Bush administration widens reach of federal death penalty

The week before the execution of Oklahoma City bomber Timothy McVeigh, Attorney General John Ashcroft issued new guidelines for US attorneys that make it easier to bring capital prosecutions in states which do not have the death penalty.

Presently, 12 states and the District of Columbia do not practice capital punishment. None of the 18 men now on federal death row come from these states, and over the last decade very few capital cases were prosecuted in states without the death penalty.

For more than 200 years in the US, federal prosecution which could result in a death sentence was allowable for a limited range of offenses, including espionage, murder on federal property, murder in the course of a bank robbery, interstate kidnapping and presidential assassination.

The Anti-Drug Abuse Act of 1988 extended the reach of the federal death penalty, allowing it in cases involving drug-related murders. Juan Raul Garza, who was executed on June 19, was tried under this law. Three other men presently on federal death row were prosecuted under the 1998 act.

In 1994 Congress passed the Federal Death Penalty Act, which greatly expanded the number of crimes for which a defendant could be executed. These included killing in the course of another serious offense, a prior criminal history of serious violent offenses, homicide involving planning and premeditation, multiple killings, or endangering the lives of others during the commission of a crime. Non-homicide offenses, such as treason and espionage, are also included. Fifteen men currently on death row received their death sentences as a consequence of this act, passed under the Clinton administration.

Federal law says that when state and federal governments both have jurisdiction to prosecute a crime, the federal government should only take those cases where “substantial federal interest” is involved. Under former Attorney General Janet Reno very few federal capital cases were prosecuted in states that banned the death penalty.

Under Ashcroft’s new guidelines, US attorneys are instructed to consider whether the “appropriate punishment upon conviction” for an offense is available in the state. In other words, if a defendant cannot receive a death sentence under state laws, the federal government can seek jurisdiction to prosecute a crime as a capital case.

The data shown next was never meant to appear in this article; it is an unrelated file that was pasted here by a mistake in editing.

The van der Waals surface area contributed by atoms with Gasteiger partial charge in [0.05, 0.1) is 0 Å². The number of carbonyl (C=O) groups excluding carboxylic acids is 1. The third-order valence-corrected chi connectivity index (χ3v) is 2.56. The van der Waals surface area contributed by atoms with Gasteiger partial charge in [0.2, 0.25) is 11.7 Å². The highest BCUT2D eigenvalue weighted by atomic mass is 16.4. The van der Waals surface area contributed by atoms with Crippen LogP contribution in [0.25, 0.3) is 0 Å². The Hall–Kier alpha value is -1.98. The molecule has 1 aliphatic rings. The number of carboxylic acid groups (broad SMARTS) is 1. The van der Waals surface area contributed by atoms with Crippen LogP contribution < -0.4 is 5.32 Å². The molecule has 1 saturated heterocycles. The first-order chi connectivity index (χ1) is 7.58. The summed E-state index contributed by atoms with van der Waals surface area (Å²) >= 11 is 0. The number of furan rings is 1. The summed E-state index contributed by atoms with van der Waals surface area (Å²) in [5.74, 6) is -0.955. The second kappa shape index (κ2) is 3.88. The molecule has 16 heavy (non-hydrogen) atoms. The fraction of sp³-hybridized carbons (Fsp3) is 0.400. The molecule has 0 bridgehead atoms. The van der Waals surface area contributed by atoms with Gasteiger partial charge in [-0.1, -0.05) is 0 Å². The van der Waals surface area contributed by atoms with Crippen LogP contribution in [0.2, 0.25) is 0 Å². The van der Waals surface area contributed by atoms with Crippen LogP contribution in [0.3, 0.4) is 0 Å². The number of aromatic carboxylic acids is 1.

These new guidelines seek to circumvent state laws that have outlawed capital punishment, in some cases since the nineteenth century. David I. Bruck of the Federal Death Penalty Resource Counsel Project called the federal move “the nationalization of the death penalty.”

Until the executions of Timothy McVeigh and Juan Garza this month, there had been no federal executions since 1963. By contrast, since the US Supreme Court reinstated the death penalty in 1977, the 38 states that practice capital punishment have put more than 700 people to death. The number of federal prisoners currently facing death sentences—18—is also very small compared to the more than 3,700 condemned inmates on state death rows.

Recent polls show that opposition to capital punishment in the American population is growing, with support for the practice down to as low as 50 percent according to several new studies. The Bush administration, however, is moving to accelerate the process. With the resumption of federal executions this month, the government has opened up a new arena for the death penalty which had been off limits for 38 years.